As a woodworker one of the largest projects you can build out of wood is a log cabin.  As the title implies there are different kinds of logs that can be used when constructing a log cabin depending on the desired quality and results.   All logs have a certain level of moisture.  Kiln dried logs will be dryer on the outside, with higher moisture on the interior of the log.  Over time the logs will lose most of their moisture and normalize with the environment they are in.  Once the mositure normalizes to the environment the log wil be the most stable.

1. Green logs
Green logs are made by cutting the tree in the forest transporting it to the mill which removes the bark and cut to size.  Then they are transported to the client and upon delivery they have a great deal of moisture still left in the logs. It takes a couple of years to air dry the logs to a normalized mositure content which means the majority of the wood shrinkage will have taken place.  The moisture content of green wood differs from species to species and the time to dry will depend on local weather conditions.  Most of the logs in a log home have between 6% and 12% relative moisture content.

During the drying process the log will shrink.  By far most of the shrinking is in the diameter of the log. Since the out side dry first as the inside dries and shrinks the out side of the log will crack.  These are know a checks.  Checking will occur in both kiln dried and air dried logs.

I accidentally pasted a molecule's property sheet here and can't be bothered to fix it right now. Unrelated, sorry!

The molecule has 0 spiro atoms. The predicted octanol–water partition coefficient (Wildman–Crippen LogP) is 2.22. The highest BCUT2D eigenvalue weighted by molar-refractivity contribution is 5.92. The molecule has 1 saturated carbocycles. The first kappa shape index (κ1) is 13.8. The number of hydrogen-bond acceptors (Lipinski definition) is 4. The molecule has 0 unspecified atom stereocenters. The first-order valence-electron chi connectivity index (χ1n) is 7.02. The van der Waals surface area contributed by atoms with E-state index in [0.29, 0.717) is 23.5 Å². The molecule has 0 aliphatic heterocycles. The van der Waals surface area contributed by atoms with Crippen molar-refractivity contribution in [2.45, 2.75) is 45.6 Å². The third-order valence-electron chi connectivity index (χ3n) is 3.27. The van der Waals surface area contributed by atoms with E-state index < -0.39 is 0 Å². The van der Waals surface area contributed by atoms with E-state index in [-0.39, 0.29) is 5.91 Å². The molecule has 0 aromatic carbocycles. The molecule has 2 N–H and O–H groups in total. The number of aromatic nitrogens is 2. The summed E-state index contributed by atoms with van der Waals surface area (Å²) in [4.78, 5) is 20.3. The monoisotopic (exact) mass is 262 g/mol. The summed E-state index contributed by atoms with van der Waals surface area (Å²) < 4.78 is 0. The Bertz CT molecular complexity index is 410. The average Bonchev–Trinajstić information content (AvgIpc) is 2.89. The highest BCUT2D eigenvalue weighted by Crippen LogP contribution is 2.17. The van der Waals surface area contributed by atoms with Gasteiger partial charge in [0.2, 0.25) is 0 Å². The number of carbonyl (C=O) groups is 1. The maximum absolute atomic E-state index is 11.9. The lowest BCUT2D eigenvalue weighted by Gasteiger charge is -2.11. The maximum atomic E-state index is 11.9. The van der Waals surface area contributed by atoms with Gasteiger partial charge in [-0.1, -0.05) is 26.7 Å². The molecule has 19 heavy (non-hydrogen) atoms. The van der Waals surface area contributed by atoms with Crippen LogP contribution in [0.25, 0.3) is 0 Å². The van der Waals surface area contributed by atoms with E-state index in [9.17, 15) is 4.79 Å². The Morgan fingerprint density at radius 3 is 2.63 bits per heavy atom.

2. Air-dried logs
After the trees are cut and transported to the mill, the mill leaves the logs outside in open air to dry naturally.  They are usually kept under a shed to protect them from rain. Layers of timbers can be dried this way by putting spacers know as stickers between them. The process Typically takes at least 1 year per inch of thickness, and during that time, the spaces between the logs are increased to allow more air circulation. Thus, it may take several years before the logs can be dried to equilibrium with the local climate.  Allowing this time makes these the most stable logs to build with.

3. Kiln-dried logs
A kiln is just a big oven.  Wood mills use kilns to artificially accelerate the drying process.  Green logs are placed inside an oven and heated.  If heated too quickly the log case hardens.  That is that the outside case dries and locks in moisture.  Any sizing of a case hardened log can cause the log to warp to a point it is unusable.  If the heat is applied and carefully heated.  When the heat is applied properly the dring process can be accelerated to weeks or months versus years.  When done the moisute content is usually between 10% and 20%. Kiln dried logs tend to check more then air dried logs.

4. Glue-laminated logs
These logs are actually boards that are dried processed and glued to gether to form an type of atifisial log. Forest cut logs are cut down transported to the mill where the bark is removed.  The logs are then cut into boards that are about 2 inches think green.  The boards are then stickered and put into kilns for drying.  Once dried, the boards are then glued together.  The end result is what is referred to as a log cant.  These cants are over sized which allows for them to be milled to the end users profile dimensions.

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